BP Plc, seeking to cover clean-up costs in the Gulf of Mexico, agreed to sell its 60 percent interest in Pan American Energy to Argentina-based oil and gas company Bridas Corp.
Bridas will pay $7.06 billion in cash for the holding, making it the sole owner of PAE, BP said in a statement today. The transaction is expected to be completed in 2011.
BP is aiming to conserve capital and avoid risk after the spill at its Macondo well in the Gulf of Mexico left it facing a bill projected to reach $40 billion and forced former Chief Executive Officer Tony Hayward to resign. The oil company said in July it was planning to sell $30 billion in assets by the end of 2011. Divestments to date, including the PAE sale, total around $21 billion.
“We now have agreements in place that should secure the majority of our divestment target,” BP CEO Robert Dudley said in a statement today. “We will continue to identify further assets that may be strategically more valuable to others than to BP as we complete the program.”
In July, BP agreed to sell assets in North America and Egypt to Apache Corp. for $7 billion, while in August the company disposed of fields in Colombia to Ecopetrol SA and Talisman Energy Inc. for $1.9 billion. BP has also sold operations in Vietnam and Venezuela to its Russian joint venture partner TNK-BP for $1.8 billion.
The company agreed earlier this month to sell its fuels marketing businesses in Namibia, Botswana and Zambia to Puma Energy, as well as 50 percent interests in BP Malawi and BP Tanzania to a Trafigura Beheer BV unit for $296 million in cash. Last month, BP sold stakes in four Gulf of Mexico deepwater oil and gas fields for $650 million, following the sale of its role as operator of the Tubular Bells fields.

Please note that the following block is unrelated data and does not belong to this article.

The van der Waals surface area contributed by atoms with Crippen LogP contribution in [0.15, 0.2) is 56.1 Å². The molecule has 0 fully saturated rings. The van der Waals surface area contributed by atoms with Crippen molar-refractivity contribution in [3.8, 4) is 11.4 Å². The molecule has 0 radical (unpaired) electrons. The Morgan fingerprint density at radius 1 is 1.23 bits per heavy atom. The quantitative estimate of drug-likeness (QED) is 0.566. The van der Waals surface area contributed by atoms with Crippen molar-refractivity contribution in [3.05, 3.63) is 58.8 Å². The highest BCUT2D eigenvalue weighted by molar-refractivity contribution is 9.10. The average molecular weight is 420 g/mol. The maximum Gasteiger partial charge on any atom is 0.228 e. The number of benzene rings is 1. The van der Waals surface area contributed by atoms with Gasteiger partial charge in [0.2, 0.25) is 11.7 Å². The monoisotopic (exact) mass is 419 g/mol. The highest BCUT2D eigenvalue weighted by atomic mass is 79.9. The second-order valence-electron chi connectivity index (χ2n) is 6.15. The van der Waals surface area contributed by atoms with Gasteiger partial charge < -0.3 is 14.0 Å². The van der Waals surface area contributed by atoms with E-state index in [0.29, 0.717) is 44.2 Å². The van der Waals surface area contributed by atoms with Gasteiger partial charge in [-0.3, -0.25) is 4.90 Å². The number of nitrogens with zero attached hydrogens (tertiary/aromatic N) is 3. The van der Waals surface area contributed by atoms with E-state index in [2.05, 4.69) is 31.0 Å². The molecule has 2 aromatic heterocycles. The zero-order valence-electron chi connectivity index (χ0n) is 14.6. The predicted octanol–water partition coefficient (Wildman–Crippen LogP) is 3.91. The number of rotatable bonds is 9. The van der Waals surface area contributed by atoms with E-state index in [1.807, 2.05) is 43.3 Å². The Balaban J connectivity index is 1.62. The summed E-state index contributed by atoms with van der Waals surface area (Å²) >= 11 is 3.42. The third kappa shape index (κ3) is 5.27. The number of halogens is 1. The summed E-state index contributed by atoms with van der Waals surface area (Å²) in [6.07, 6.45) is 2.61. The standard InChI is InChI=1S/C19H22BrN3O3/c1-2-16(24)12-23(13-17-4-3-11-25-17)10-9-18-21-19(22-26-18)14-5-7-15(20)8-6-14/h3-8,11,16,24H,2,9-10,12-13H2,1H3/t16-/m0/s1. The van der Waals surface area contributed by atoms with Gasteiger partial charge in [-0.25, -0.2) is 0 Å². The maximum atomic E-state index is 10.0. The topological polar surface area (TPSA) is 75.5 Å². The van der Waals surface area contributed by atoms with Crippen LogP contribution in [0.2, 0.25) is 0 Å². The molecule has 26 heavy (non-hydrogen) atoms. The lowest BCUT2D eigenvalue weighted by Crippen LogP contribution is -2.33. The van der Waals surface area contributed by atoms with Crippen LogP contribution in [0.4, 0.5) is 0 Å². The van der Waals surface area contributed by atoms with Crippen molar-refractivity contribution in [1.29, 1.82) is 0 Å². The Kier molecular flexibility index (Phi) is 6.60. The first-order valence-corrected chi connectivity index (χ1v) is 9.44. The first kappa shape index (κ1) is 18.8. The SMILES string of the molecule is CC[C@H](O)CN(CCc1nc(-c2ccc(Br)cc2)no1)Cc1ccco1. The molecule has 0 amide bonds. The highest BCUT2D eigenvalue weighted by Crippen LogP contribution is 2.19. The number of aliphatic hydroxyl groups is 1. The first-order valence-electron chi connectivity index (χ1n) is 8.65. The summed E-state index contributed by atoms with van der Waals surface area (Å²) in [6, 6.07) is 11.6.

Bridas will pay BP a cash deposit of $3.53 billion and the remainder upon completion of the sale, BP said. PAE controls holdings in four hydrocarbon basins in Argentina, where it is the second largest producer of oil and gas.
Bridas is 50 percent owned by China’s Cnooc Ltd., which spent $3.1 billion to acquire the stake in March. The deal marked Cnooc’s entry in Latin America and topped the $2.7 billion it paid in 2006 for a share in a Nigerian oilfield.
Cnooc and Bridas Energy Holdings will contribute $4.94 billion to Bridas to finance 70 percent of the acquisition, the company said in a statement today. The remaining 30 percent will be paid with third party loans, Cnooc said.
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